'Hey Facebook,' How About Not?

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Chances are you’re probably familiar with using a command like, “OK Google,” “Hey Siri,” or “Alexa” to summon a voice assistant. But now, the company that brought you pokes and likes—and who could forget fake news?— is trying to add, “Hey Facebook” to your rotation.

Facebook’s new vocal command officially rolled out today with the company’s announcement that it’s introducing “Hey Facebook” as an opt-in wake phrase on the Oculus Quest 2 to help deliver a more seamless hands-free VR experience.

However, as The Verge discovered, the “Hey Facebook” command can now also be used with Facebook’s Portal devices instead of the existing “Hey Portal” wake phrase to ask questions or perform functions like starting a video call.


Now on a certain level, as we continue moving into this era of ambient computing where you don’t have to be sitting in front of a monitor and keyboard to actually use a computer, the addition of another wake phrase to everyday use shouldn’t come as a big surprise.

However, there’s something that just feels off about “Hey Facebook,” and after ruminating on it a bit, I think I’ve figured out why. The difference between “Hey Facebook” and other voice command triggers is that when you are directing a question to Siri or Alexa, you are directing your request to a specific entity, which in this case is an AI-powered digital assistant. And even though, “OK Google” would seem to be the same as “Hey Facebook,” Google has always made it clear that you are talking to the Google Assistant, not the company itself. (For what it’s worth, I still think the Google Assistant badly needs some kind of normal, human name.)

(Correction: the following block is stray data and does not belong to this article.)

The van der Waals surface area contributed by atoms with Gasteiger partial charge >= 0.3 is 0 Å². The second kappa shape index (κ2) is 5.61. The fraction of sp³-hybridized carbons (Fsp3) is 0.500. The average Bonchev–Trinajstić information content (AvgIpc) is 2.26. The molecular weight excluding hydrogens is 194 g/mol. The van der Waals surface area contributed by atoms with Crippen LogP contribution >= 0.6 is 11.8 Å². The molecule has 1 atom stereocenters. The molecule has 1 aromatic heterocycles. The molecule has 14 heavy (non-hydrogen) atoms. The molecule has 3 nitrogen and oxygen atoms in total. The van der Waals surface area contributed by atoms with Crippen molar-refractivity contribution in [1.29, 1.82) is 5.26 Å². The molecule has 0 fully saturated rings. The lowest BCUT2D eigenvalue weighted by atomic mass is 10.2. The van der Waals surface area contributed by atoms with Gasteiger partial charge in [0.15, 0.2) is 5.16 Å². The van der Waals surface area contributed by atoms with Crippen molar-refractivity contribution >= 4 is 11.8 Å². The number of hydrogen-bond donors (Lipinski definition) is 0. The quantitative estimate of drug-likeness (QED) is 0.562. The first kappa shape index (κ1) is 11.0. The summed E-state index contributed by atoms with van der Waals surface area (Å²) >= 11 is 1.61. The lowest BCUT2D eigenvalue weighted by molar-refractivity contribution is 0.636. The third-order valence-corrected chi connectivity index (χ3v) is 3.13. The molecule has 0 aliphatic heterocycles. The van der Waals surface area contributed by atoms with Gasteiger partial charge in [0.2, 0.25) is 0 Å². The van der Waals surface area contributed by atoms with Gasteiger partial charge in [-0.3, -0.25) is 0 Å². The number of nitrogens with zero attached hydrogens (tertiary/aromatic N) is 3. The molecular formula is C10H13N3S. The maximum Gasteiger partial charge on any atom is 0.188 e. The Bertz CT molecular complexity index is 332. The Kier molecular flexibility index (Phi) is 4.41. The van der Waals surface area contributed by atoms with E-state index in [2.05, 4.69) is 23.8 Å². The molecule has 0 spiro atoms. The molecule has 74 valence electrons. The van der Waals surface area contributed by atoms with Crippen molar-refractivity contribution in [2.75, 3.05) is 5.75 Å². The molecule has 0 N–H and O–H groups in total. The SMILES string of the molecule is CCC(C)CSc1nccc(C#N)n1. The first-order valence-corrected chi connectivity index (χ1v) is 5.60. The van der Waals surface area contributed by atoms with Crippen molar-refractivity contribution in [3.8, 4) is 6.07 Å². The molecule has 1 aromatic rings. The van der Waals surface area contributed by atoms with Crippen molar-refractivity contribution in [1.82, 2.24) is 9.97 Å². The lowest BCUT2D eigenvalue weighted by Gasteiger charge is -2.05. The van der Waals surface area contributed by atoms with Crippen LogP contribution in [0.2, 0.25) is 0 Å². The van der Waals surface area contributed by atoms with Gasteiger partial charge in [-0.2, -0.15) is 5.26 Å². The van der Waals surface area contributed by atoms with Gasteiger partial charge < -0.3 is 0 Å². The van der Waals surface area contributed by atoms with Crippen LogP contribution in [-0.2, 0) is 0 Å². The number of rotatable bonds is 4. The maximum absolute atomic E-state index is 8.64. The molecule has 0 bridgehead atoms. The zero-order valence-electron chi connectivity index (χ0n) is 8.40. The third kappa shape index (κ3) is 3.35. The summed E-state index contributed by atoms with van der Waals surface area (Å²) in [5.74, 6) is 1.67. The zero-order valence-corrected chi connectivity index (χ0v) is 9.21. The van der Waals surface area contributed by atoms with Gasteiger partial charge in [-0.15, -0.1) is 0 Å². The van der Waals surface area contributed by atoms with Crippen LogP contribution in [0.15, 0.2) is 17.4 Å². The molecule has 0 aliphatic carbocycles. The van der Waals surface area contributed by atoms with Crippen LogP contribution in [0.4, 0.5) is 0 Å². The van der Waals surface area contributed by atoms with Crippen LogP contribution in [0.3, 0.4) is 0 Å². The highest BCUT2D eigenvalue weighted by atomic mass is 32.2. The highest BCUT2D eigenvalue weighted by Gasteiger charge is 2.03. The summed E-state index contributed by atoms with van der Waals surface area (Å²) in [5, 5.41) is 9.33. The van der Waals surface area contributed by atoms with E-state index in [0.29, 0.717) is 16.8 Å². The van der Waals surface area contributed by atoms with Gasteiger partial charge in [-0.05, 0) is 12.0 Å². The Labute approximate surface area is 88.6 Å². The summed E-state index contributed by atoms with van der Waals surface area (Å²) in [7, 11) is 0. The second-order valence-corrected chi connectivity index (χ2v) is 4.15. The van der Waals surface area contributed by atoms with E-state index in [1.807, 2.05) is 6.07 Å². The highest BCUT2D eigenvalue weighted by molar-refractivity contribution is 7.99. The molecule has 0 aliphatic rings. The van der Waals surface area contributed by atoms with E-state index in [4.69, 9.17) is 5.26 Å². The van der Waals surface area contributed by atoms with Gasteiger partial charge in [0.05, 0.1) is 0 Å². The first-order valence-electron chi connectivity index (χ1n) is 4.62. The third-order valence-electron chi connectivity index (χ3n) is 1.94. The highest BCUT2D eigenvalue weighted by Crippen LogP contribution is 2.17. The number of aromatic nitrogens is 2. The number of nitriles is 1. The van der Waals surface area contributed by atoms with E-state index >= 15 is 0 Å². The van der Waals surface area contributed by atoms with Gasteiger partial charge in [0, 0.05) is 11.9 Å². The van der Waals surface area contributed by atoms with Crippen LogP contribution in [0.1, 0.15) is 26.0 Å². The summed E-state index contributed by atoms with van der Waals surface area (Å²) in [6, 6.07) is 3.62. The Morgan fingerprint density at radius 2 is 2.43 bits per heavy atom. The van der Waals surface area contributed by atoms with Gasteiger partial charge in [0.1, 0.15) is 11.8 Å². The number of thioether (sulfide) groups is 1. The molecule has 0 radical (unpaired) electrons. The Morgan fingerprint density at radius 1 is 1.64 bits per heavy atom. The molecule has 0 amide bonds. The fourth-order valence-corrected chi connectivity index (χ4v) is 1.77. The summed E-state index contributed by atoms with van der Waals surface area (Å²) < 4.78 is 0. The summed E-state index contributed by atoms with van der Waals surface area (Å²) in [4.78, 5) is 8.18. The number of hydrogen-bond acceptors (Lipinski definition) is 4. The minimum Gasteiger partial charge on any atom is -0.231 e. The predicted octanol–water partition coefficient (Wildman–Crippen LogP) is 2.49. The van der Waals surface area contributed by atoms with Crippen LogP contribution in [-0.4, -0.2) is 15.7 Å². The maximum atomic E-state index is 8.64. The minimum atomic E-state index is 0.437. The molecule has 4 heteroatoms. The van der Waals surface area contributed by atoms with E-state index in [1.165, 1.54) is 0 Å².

But with Facebook, there is no assistant or AI to speak. Facebook killed its previous assistant M, so with “Hey Facebook,” it feels like you are calling out to the faceless company that reminds people when your birthday is and keeps tabs on unspecified amounts of personal data. In the same fashion, “Hey Facebook” is also different from saying “Hey Portal,” which inherently refers to a specific device in your home. “Hey Facebook” just doesn’t feel the same.

So while saying “Hey Facebook” is extremely weird, that won’t stop Facebook from pushing its new wake phrase instead of alternatives like “Hey Portal” or even “Hey Oculus.” Facebook usually gets what it wants, even if it’s something no one else is on board with.